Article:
Polymeric immunoglobulin receptor in dojo loach (Misgurnus anguillicaudatus): Molecular characterization and expression analysis in response to bacterial and parasitic challenge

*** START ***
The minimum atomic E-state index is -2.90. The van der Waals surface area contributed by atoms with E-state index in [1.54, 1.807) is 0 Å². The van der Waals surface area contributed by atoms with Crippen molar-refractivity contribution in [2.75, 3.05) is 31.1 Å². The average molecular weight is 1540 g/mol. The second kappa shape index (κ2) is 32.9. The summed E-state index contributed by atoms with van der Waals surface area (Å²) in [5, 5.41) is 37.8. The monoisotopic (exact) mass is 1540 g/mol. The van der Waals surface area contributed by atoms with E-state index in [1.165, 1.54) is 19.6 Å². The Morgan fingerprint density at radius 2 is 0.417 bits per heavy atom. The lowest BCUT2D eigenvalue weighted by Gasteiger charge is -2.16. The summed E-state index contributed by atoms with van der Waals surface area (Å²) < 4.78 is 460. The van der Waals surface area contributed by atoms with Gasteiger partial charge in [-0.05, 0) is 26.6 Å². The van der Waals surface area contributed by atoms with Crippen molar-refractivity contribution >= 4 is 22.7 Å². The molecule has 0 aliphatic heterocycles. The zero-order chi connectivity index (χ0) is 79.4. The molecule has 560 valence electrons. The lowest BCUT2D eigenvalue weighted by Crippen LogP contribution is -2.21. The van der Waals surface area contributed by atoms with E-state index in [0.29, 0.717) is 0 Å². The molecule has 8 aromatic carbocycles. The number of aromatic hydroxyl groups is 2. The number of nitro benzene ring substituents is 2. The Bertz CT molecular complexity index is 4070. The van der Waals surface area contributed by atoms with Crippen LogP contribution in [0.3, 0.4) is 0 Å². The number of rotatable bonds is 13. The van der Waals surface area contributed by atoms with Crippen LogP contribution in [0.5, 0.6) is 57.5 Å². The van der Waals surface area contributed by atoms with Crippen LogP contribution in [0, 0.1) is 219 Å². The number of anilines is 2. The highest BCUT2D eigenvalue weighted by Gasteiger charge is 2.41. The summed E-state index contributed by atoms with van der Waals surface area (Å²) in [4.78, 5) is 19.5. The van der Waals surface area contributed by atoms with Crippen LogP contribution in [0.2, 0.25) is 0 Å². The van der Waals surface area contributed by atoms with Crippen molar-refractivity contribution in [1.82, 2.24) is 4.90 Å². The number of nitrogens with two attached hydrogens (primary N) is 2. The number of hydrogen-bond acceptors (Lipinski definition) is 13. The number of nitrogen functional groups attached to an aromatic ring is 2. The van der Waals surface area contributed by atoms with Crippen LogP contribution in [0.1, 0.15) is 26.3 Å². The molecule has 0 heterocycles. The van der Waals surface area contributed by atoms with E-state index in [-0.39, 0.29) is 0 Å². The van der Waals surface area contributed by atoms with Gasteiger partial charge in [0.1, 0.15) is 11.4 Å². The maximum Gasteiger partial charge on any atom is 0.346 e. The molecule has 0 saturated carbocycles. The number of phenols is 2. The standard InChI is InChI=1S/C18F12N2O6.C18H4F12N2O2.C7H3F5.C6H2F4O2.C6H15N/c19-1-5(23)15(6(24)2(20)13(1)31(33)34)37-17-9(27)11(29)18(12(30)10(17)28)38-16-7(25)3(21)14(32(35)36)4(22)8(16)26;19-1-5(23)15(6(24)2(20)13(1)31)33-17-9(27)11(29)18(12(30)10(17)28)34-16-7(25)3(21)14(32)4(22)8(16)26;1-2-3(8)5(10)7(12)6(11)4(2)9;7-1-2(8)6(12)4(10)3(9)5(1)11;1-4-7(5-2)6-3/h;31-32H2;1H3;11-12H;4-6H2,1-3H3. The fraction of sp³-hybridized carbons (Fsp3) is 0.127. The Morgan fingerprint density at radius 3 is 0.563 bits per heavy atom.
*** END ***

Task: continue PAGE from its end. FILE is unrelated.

The polymeric immunoglobulin receptor (pIgR) is an essential component of the mucosal immune system in jawed vertebrates including teleost fish, which mediate transepithelial transport of secretory immunoglobulins (sIgs) to protect organisms against environmental pathogens. In this study, we firstly cloned and identified the pIgR from dojo loach (Misgurnus anguillicaudatus). The full-length cDNA of Ma-pIgR was of 1145 bp, containing an open reading frame (ORF) of 1101 bp encoded a predicted protein of 336 amino acids. The structure of Ma-pIgR is comprised of a signal peptide, a transmembrane region, an intracellular region and an extracellular region with two Ig-like domains (ILDs), which are similar to their counterparts described in other teleosts. Multiple sequence alignment and phylogenetic analysis showed the dojo loach is closely related to the fish family Cyprinidae. The transcriptional level of Ma-pIgR was detected by quantitative real-time PCR (qRT-PCR) in different tissues and high expression was found in liver, skin, kidney, eye, fin and gills. Two infection models of the loach with bacteria (Aeromonas hydrophila) and parasite (Ichthyophthirius multifiliis) were constructed for the first time. Histological studies showed the goblet cells in skin significantly increased and the ratio of gill length to width also significantly changed after challenged with A.hydrophila. Both challenge experiments resulted in the significant up-regulated expression of Ma-pIgR not only in kidney and spleen, but also in skin and gills. Our results suggest that pIgR may play an important role in skin and gill mucosal immunity to protect the loach against bacteria and parasite.